When is the last time you spoke with your friends?
It can often be difficult for working women to make time for friendships, especially if you’re married or in a serious dating relationship. And if you add kids to the mix, friendships can become even harder. The truth is, as your life gets more hectic, you need your good friends even more. Surrounding yourself with healthy, supportive relationships with other Christian women will make you better at pretty-much everything else you have on your plate.
Don’t believe me?
Don’t just take my word for it! Solid research has found that friendships can dramatically improve women’s overall health and longevity, optimism regarding challenges, kindness towards others, and even job satisfaction.
But this is just the tip of the iceberg, and this isn’t brand new information either! Even since biblical times, writers have praised the benefits of meaningful friendships.
9 Two are better than one, because they have a good reward for their toil. 10 For if they fall, one will lift up his fellow. But woe to him who is alone when he falls and has not another to lift him up! 11 Again, if two lie together, they keep warm, but how can one keep warm alone? 12 And though a man might prevail against one who is alone, two will withstand him—a threefold cord is not quickly broken. Ecclesiastes 4:9-12
After reading a brave article by Noel Piper about needing and building friendships, I began to really think about a special group of friends who have walked beside me through important times in my life.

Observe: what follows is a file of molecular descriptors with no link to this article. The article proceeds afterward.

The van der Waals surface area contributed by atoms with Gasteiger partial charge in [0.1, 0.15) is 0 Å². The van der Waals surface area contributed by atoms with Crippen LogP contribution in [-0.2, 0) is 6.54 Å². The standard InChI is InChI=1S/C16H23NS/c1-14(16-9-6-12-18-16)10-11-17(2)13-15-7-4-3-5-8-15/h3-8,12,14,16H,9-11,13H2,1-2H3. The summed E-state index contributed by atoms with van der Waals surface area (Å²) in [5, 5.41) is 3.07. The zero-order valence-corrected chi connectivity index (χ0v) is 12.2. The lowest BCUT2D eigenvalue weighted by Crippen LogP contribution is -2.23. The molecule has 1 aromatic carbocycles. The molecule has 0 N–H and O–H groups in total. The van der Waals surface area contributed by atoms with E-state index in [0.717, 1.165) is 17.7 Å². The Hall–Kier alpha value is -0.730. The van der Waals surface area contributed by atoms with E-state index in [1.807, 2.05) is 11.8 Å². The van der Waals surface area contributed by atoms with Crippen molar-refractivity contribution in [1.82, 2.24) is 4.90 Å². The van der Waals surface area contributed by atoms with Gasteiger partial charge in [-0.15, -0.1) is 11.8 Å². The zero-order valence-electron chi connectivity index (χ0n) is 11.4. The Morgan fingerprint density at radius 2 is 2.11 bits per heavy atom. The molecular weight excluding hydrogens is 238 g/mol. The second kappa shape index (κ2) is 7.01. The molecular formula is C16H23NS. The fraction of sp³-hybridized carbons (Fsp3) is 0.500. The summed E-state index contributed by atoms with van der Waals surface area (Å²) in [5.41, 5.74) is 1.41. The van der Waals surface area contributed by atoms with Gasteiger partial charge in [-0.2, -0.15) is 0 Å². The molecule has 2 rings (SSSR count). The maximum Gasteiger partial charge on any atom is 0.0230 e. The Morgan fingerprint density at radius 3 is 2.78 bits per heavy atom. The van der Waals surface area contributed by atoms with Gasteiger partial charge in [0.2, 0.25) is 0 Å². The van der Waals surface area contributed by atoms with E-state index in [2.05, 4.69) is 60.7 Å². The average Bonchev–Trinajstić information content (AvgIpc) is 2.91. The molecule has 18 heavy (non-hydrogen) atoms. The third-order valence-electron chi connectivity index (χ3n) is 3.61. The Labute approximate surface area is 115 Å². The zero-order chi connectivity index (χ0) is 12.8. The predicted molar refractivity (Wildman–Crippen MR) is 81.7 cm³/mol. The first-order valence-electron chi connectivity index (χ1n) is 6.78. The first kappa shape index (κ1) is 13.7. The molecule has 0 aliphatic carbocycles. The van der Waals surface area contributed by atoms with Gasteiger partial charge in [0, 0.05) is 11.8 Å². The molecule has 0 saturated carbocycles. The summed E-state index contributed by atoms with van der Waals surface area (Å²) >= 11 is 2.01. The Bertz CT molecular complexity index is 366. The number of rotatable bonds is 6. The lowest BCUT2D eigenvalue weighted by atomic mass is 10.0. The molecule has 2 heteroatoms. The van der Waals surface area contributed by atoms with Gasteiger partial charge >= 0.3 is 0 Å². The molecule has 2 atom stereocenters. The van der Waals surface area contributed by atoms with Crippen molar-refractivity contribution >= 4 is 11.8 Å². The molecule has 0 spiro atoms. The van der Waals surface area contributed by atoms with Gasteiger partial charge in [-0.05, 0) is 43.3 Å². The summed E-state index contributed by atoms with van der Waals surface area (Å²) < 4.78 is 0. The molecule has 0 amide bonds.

When I first moved to Dallas, God brought these amazing women into my life. First there was Savannah, then Sue, Brenda, and Claire. We are all professional women, all Christians, and all experiencing motherhood and marriage or divorce (or both). We formed a sort of informal group and met every-other week to talk and share about our lives. It’s not a Bible study, although we often pray for one another. It really is not very structured at all. It’s a time to talk, seek advice, offer support, and learn from each other’s experiences. And over the years, it has been one of the most valuable things in my life.
Whether you already have a group of friendships or you’re starting fresh, I encourage you to be intentional and make time for solid Christian friendships. Find deep, meaningful friendships. Rushed “catch-up” conversations in the hallway after church and late-night Facebook chats from your office don’t count. Like any relationship, true friendships require an investment of your real time and energy.
Trust me, you will never regret investing in your friendships!